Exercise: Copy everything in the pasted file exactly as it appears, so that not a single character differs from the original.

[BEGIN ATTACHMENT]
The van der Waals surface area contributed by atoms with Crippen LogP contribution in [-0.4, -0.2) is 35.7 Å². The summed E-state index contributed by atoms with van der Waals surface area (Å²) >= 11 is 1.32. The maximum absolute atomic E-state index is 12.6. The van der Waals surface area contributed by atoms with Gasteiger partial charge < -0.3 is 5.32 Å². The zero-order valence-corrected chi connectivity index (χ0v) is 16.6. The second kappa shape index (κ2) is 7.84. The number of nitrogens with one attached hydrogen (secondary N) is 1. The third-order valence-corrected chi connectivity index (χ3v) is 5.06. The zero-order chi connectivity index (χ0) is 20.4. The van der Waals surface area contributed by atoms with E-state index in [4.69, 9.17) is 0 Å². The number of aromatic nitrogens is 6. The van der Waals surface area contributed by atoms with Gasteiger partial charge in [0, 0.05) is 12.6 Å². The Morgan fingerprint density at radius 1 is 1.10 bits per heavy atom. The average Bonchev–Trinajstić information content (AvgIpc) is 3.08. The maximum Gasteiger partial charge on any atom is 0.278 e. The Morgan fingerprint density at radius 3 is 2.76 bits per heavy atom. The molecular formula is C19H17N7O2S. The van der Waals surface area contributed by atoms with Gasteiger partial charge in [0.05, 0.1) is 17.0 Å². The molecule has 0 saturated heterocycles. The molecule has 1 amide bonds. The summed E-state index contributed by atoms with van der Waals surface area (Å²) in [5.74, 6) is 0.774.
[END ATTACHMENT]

The van der Waals surface area contributed by atoms with Crippen LogP contribution in [-0.4, -0.2) is 35.7 Å². The summed E-state index contributed by atoms with van der Waals surface area (Å²) >= 11 is 1.32. The maximum absolute atomic E-state index is 12.6. The van der Waals surface area contributed by atoms with Gasteiger partial charge < -0.3 is 5.32 Å². The zero-order valence-corrected chi connectivity index (χ0v) is 16.6. The second kappa shape index (κ2) is 7.84. The number of nitrogens with one attached hydrogen (secondary N) is 1. The third-order valence-corrected chi connectivity index (χ3v) is 5.06. The zero-order chi connectivity index (χ0) is 20.4. The van der Waals surface area contributed by atoms with E-state index in [4.69, 9.17) is 0 Å². The number of aromatic nitrogens is 6. The van der Waals surface area contributed by atoms with Gasteiger partial charge in [0, 0.05) is 12.6 Å². The Morgan fingerprint density at radius 1 is 1.10 bits per heavy atom. The average Bonchev–Trinajstić information content (AvgIpc) is 3.08. The maximum Gasteiger partial charge on any atom is 0.278 e. The Morgan fingerprint density at radius 3 is 2.76 bits per heavy atom. The molecular formula is C19H17N7O2S. The van der Waals surface area contributed by atoms with Gasteiger partial charge in [0.05, 0.1) is 17.0 Å². The molecule has 0 saturated heterocycles. The molecule has 1 amide bonds. The summed E-state index contributed by atoms with van der Waals surface area (Å²) in [5.74, 6) is 0.774.